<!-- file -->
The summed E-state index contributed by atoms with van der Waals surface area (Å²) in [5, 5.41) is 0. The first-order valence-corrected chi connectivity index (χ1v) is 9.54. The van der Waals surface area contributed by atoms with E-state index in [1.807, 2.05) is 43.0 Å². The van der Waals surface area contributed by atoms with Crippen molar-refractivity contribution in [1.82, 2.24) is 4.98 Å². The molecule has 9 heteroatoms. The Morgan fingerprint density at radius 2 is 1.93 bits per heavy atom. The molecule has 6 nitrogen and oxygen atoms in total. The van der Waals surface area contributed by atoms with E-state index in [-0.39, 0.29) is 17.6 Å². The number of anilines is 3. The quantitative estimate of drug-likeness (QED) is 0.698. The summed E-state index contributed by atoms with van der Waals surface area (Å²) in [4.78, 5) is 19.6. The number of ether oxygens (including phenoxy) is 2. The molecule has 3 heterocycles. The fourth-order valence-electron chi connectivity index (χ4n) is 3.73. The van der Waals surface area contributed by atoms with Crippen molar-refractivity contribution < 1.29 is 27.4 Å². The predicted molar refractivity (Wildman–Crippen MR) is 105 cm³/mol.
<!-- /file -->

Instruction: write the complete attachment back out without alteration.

The summed E-state index contributed by atoms with van der Waals surface area (Å²) in [5, 5.41) is 0. The first-order valence-corrected chi connectivity index (χ1v) is 9.54. The van der Waals surface area contributed by atoms with E-state index in [1.807, 2.05) is 43.0 Å². The van der Waals surface area contributed by atoms with Crippen molar-refractivity contribution in [1.82, 2.24) is 4.98 Å². The molecule has 9 heteroatoms. The Morgan fingerprint density at radius 2 is 1.93 bits per heavy atom. The molecule has 6 nitrogen and oxygen atoms in total. The van der Waals surface area contributed by atoms with E-state index in [-0.39, 0.29) is 17.6 Å². The number of anilines is 3. The quantitative estimate of drug-likeness (QED) is 0.698. The summed E-state index contributed by atoms with van der Waals surface area (Å²) in [4.78, 5) is 19.6. The number of ether oxygens (including phenoxy) is 2. The molecule has 3 heterocycles. The fourth-order valence-electron chi connectivity index (χ4n) is 3.73. The van der Waals surface area contributed by atoms with Crippen molar-refractivity contribution < 1.29 is 27.4 Å². The predicted molar refractivity (Wildman–Crippen MR) is 105 cm³/mol.